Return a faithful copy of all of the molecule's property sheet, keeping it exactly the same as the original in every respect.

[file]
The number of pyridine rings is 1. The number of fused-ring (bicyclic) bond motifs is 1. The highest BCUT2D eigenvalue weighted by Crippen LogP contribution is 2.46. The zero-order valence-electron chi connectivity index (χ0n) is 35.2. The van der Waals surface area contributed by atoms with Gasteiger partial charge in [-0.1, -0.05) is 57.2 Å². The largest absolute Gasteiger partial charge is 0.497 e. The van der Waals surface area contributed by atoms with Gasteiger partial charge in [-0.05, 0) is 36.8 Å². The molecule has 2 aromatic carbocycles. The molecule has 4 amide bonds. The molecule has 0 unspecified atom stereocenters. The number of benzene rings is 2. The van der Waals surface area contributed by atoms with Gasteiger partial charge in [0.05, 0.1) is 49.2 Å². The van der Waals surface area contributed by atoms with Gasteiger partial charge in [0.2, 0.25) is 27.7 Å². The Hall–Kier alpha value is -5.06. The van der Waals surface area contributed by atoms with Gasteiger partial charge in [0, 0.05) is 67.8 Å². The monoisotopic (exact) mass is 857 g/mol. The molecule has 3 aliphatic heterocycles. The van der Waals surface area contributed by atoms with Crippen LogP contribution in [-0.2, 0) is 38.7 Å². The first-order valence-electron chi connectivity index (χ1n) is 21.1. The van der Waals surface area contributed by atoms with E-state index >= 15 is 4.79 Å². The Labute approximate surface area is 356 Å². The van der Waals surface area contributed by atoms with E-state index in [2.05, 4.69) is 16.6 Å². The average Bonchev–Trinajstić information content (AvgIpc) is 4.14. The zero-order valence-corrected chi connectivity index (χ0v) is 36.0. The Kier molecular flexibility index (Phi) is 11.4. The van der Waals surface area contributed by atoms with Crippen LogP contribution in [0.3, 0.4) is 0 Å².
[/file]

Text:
The number of pyridine rings is 1. The number of fused-ring (bicyclic) bond motifs is 1. The highest BCUT2D eigenvalue weighted by Crippen LogP contribution is 2.46. The zero-order valence-electron chi connectivity index (χ0n) is 35.2. The van der Waals surface area contributed by atoms with Gasteiger partial charge in [-0.1, -0.05) is 57.2 Å². The largest absolute Gasteiger partial charge is 0.497 e. The van der Waals surface area contributed by atoms with Gasteiger partial charge in [-0.05, 0) is 36.8 Å². The molecule has 2 aromatic carbocycles. The molecule has 4 amide bonds. The molecule has 0 unspecified atom stereocenters. The number of benzene rings is 2. The van der Waals surface area contributed by atoms with Gasteiger partial charge in [0.05, 0.1) is 49.2 Å². The van der Waals surface area contributed by atoms with Gasteiger partial charge in [0.2, 0.25) is 27.7 Å². The Hall–Kier alpha value is -5.06. The van der Waals surface area contributed by atoms with Gasteiger partial charge in [0, 0.05) is 67.8 Å². The monoisotopic (exact) mass is 857 g/mol. The molecule has 3 aliphatic heterocycles. The van der Waals surface area contributed by atoms with Crippen LogP contribution in [-0.2, 0) is 38.7 Å². The first-order valence-electron chi connectivity index (χ1n) is 21.1. The van der Waals surface area contributed by atoms with E-state index >= 15 is 4.79 Å². The Labute approximate surface area is 356 Å². The van der Waals surface area contributed by atoms with E-state index in [2.05, 4.69) is 16.6 Å². The average Bonchev–Trinajstić information content (AvgIpc) is 4.14. The zero-order valence-corrected chi connectivity index (χ0v) is 36.0. The Kier molecular flexibility index (Phi) is 11.4. The van der Waals surface area contributed by atoms with Crippen LogP contribution in [0.3, 0.4) is 0 Å².